ONERA reveals its 70 years of history

The facts prior to its creation

Image : Louis Bleriot in front of the Blériot XI (source blog ipsa)

Image : Louis Bleriot in front of the Blériot XI (source blog ipsa)

L’histoire de l’ONERA s’inscrit dans l’histoire mondiale de l’aviation. Pour mieux la situer, remontons le temps….

Between 1900 and 1914, aviation developed very rapidly...

As far back as 1901, the Wright brothers used a wind tunnel to design their first powered airplane, the Flyer I, which performed four short flights on December 17th, 1903, at Kitty Hawk. On November 12th, 1906, Santos-Dumont established three official records, for speed, distance and time, aboard his Santos-Dumont 14bis. Louis Blériot crossed the English Channel on July 25th, 1909. The same year, Gustave Eiffel built his first wind tunnel, the Auteuil wind tunnel.

Eiffel wind tunnel and its operating principle - AuteuilEiffel wind tunnel and its operating principle - Auteuil
Eiffel wind tunnel and its operating principle - Auteuil

Anticipating and imagining the future needs of aeronautics, Colonel Jean-Baptiste Roche created in 1909 the top aerospace École Supérieure d'Aéronautique et de Constructions Mécaniques, which would later become Supaéro in 1930. Among others, Henri Potez and Marcel Bloch, alias Marcel Dassault, graduated from it. WWI transformed artisanal aircraft production into a real industry. With its advanced technology and its production capacity, France came to be considered as the first world power in this field. Aircraft became essential to control the air, to ensure the success of land operations.

Colonel Jean-Baptiste RocheHenry PotezMarcel Bloch alias DassaultFrom left to righ:
Colonel Jean-Baptiste Roche, founder of the École Supérieure d'Aéronautique, Henry Potez and Marcel Bloch alias Dassault, graduated from Supaéro in 1911, designers of the Eclair propeller, equipping the Caudron G3, produced by the company Éponyme, of which they would become the technical directors. And this was just the beginning…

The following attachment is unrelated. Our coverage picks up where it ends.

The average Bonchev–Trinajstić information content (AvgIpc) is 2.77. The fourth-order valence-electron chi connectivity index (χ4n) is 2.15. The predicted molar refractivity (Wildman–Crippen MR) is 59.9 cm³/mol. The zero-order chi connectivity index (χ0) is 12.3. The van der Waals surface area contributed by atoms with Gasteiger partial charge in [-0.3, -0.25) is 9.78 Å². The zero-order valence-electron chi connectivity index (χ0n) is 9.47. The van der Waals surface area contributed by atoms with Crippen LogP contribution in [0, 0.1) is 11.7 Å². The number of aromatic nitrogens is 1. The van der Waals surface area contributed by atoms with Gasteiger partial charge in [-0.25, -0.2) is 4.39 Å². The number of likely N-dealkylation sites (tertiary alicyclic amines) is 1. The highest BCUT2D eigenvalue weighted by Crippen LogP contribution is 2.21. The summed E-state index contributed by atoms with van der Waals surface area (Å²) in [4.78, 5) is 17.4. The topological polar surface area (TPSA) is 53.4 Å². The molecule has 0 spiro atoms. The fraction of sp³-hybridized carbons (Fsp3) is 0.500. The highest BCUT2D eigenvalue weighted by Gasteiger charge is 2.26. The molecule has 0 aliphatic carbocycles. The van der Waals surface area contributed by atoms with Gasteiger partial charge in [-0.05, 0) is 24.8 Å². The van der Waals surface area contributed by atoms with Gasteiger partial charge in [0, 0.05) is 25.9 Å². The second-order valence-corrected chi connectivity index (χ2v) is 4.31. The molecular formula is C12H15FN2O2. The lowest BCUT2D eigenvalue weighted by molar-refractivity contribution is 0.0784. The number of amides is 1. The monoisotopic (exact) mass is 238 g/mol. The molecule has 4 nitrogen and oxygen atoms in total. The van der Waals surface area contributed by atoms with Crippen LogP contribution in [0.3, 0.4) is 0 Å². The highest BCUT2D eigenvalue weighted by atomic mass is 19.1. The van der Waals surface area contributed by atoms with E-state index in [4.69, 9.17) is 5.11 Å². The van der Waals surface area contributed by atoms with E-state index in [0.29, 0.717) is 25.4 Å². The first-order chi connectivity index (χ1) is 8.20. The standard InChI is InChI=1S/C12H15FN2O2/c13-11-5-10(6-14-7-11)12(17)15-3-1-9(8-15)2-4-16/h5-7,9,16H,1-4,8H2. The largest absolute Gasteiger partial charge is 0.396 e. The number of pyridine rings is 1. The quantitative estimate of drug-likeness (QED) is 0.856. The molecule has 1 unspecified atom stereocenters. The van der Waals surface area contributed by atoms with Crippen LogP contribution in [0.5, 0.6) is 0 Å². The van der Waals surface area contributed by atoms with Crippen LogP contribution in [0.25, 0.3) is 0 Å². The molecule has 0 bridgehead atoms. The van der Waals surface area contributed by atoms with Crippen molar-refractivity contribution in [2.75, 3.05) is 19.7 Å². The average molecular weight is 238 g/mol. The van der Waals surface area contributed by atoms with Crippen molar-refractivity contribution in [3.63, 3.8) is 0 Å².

After WWI, military aviation became air transport

Between the two wars, military aircraft were transformed into transport aircraft, for passengers and mail. These were the times of the first airlines and the famous Aéropostale. However, due to insufficient investment in scientific and technological research, and despite significant activity, France gradually lost its supremacy in the development of aeronautics.

Albert CaquotAlbert Caquot, technical and industrial director of the first Air Ministry from 1928 to 1934, tried to stop this decline. He created a research department at the Ministry, stimulated aeronautics research in universities and founded the fluid mechanics institutes, including the IMFL in Lille in 1930, which would later join ONERA. He launched the study of many military aircraft prototypes and developed supercharged engines and air weapons. He also organized the mass production of aircraft and flight tests.

Again requested by the Council President Edouard Daladier, after the Munich conference in 1938, Albert Caquot created and directed the French Association for the Development of Aeronautical Research (Groupement Français pour le Développement des Recherches Aéronautiques), which gathers all of the national aircraft manufacturing companies. Despite these efforts and the first results obtained less than a year later, France was unable to compete with Germany where, since 1935, 13 aeronautics research institutes were founded, including 4 dedicated to the study of engines and fuels.

The gap became even wider with WWII, despite a strong scientific potential and innovative results in physics, mathematics, aerodynamics and thermodynamics. The theory of turbo propulsion written by M. Roy in 1928 and the invention of the turbojet in 1930 can be mentioned.

Marcel PierreIt was also between 1937 and 1942, that Marcel Pierre (SNCASO) in France, and then Dr. Peters in Germany, had the idea of driving a wind tunnel directly using Pelton water turbines.

Between 1939 and 1945, the relentless race towards innovation among belligerents brought considerable progress in the aviation sector. Occupied France was unable to keep up, despite the more or less clandestine pursuit of some research, especially on engines.



Photo credits:

  • ONERA for the biography of M. Pierre


  • Nouvelles de l'ONERA (ONERA News) No. 7, June 1966, notes and recollections of the founding of ONERA, by Jean Dubois
  • 50 ans de recherches aéronautiques et spatiales (50 years of aerospace research), © ONERA - Paris, 1997.
  • Histoire de l'Aviation pour les Nuls (History of Aviation for Dummies), Philippe Benhamou, First Editions, 2010.
  • Comaero, un demi-siècle d'aéronautique en France (Comaero, half a century of aeronautics in France), Studies and Research (I) the CHEAr notebooks, Chapter 1, Pages 13-14